Verdict: Lenovo was onto something with the secondary display on the ThinkBook Plus, adding an extra layer of productivity to a device that’s usually useless with the primary display off. Unfortunately, their great idea is marred by a smaller than average battery as well as unstable software, and while the overall idea is sound, there’s still plenty of improvement to be had in the dual-screen concept.
The ThinkBook Plus is priced at Php 104,950 and comes with a Core i7-10510u processor, 16GB RAM, and 512GB NVMe SSD.
- A useful secondary e-ink display
- Solid aluminum build
- Magnetic ports for securely storing the digital pen
- Undersized battery for its thickness
- The thick bottom display bezel
- Software issues need to be resolved
Lenovo hasn’t had great success using e-ink tech for its laptops – it’s two initial tries with the tech in the form of the original YogaBook in 2016 and YogaBook C930 were commercial flops. It turns out people aren’t exactly keen on typing on flat, capacitive e-ink keys.
Those setbacks aren’t stopping Lenovo from developing the tech further, and this time around Lenovo is utilizing e-ink tech in a novel and useful way – as a secondary display on the lid when the laptop is closed. It’s a great idea with a less than ideal execution – though there’s certainly a discussion to be had about the merits of the tech on traditional laptops like the ThinkBook Plus.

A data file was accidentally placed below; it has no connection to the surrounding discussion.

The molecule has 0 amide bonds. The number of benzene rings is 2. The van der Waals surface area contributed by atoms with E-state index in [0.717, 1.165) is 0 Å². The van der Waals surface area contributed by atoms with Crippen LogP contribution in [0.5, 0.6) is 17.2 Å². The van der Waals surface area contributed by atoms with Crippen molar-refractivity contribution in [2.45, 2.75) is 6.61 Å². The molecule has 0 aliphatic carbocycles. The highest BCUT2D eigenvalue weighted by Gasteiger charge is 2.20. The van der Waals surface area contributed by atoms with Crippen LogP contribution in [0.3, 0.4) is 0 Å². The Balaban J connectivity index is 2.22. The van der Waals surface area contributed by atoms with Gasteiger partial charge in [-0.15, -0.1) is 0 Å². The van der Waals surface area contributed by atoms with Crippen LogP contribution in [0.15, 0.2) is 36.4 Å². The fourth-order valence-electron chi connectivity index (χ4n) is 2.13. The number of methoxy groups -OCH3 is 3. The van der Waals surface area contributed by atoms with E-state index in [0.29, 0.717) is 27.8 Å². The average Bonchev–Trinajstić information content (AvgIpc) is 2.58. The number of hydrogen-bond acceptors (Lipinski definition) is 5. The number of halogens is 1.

Business notebooks are generally straightforward when it comes to design, and the same goes for the ThinkBook Plus. Dressed in Iron Grey, the ThinkBook Plus has the, no-nonsense, ready-for-corporate aluminum body as its non-Plus siblings. The only visual differences here is the relocated power button/fingerprint scanner, the absence of Lenovo’s proprietary charging port (the ThinkBook Plus charges via USB-C), and the top lid that houses a 10.8-inch e-Ink display.
The aluminum chassis gets an anodized matte coating, making it smudge resistant and durable enough for everyday wear and tear—something you absolutely want for a business notebook. It has sharp lines that are typical of any Think laptop, including the company’s more common ThinkPad notebooks.
The ThinkBook Plus keeps its ports to a minimum: HDMI, USB-C, and combo headphone jack in the left, and two USB-A ports in the right. We wished that Lenovo equipped the ThinkBook Plus with two USB-C ports since you will be using the single USB-C more often for charging the laptop. Both sides of the top lid have magnets for securely placing the digital pen.
The ThinkBook Plus has the same 13.3-inch display found on the ThinkBook 13. That being said, you still get the annoyingly huge bottom display bezel that Lenovo could have utilized instead to fit in a bigger 14-inch display. Fat bottom bezel aside, the ThinkBook Plus’ display has a Full HD resolution and covers 92% of the sRGB gamut.
The secondary display, which is a 10.3-inch e-Ink panel, is used together with the supplied digital pen. This panel is powered by Lenovo’s ThinkBook e-Ink application, which comes with features such as note-writing, PDF reader, and the option to view weather, emails, and calendar at a glance. You can choose any photo as a background image, and you can opt to have multiple images displayed on the monochrome panel through the carousel feature.